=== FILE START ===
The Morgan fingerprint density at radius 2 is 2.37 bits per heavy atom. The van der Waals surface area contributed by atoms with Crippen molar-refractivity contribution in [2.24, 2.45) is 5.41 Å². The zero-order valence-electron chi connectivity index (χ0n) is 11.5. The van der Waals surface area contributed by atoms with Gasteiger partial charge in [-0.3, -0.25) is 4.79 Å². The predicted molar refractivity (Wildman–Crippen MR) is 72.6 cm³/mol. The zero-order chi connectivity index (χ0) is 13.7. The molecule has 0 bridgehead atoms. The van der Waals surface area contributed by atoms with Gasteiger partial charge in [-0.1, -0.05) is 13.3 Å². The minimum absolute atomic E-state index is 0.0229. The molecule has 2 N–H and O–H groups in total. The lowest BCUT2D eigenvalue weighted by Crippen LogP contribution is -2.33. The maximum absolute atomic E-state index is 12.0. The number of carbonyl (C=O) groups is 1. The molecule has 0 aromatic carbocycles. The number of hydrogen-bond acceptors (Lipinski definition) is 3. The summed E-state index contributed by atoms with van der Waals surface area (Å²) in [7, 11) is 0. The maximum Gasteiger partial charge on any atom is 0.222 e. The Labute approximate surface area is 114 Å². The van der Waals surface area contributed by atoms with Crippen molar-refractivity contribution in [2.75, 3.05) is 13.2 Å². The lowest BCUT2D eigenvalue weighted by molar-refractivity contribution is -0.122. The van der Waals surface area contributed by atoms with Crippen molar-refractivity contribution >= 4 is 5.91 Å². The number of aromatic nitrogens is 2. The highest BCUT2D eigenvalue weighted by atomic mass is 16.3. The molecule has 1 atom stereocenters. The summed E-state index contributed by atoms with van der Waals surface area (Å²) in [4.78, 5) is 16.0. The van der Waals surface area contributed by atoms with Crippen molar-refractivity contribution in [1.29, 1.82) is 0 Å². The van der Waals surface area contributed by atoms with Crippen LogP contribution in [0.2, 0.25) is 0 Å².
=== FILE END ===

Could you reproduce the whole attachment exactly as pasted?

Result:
The Morgan fingerprint density at radius 2 is 2.37 bits per heavy atom. The van der Waals surface area contributed by atoms with Crippen molar-refractivity contribution in [2.24, 2.45) is 5.41 Å². The zero-order valence-electron chi connectivity index (χ0n) is 11.5. The van der Waals surface area contributed by atoms with Gasteiger partial charge in [-0.3, -0.25) is 4.79 Å². The predicted molar refractivity (Wildman–Crippen MR) is 72.6 cm³/mol. The zero-order chi connectivity index (χ0) is 13.7. The molecule has 0 bridgehead atoms. The van der Waals surface area contributed by atoms with Gasteiger partial charge in [-0.1, -0.05) is 13.3 Å². The minimum absolute atomic E-state index is 0.0229. The molecule has 2 N–H and O–H groups in total. The lowest BCUT2D eigenvalue weighted by Crippen LogP contribution is -2.33. The maximum absolute atomic E-state index is 12.0. The number of carbonyl (C=O) groups is 1. The molecule has 0 aromatic carbocycles. The number of hydrogen-bond acceptors (Lipinski definition) is 3. The summed E-state index contributed by atoms with van der Waals surface area (Å²) in [7, 11) is 0. The maximum Gasteiger partial charge on any atom is 0.222 e. The Labute approximate surface area is 114 Å². The van der Waals surface area contributed by atoms with Crippen molar-refractivity contribution in [2.75, 3.05) is 13.2 Å². The lowest BCUT2D eigenvalue weighted by molar-refractivity contribution is -0.122. The van der Waals surface area contributed by atoms with Crippen molar-refractivity contribution >= 4 is 5.91 Å². The number of aromatic nitrogens is 2. The highest BCUT2D eigenvalue weighted by atomic mass is 16.3. The molecule has 1 atom stereocenters. The summed E-state index contributed by atoms with van der Waals surface area (Å²) in [4.78, 5) is 16.0. The van der Waals surface area contributed by atoms with Crippen molar-refractivity contribution in [1.29, 1.82) is 0 Å². The van der Waals surface area contributed by atoms with Crippen LogP contribution in [0.2, 0.25) is 0 Å².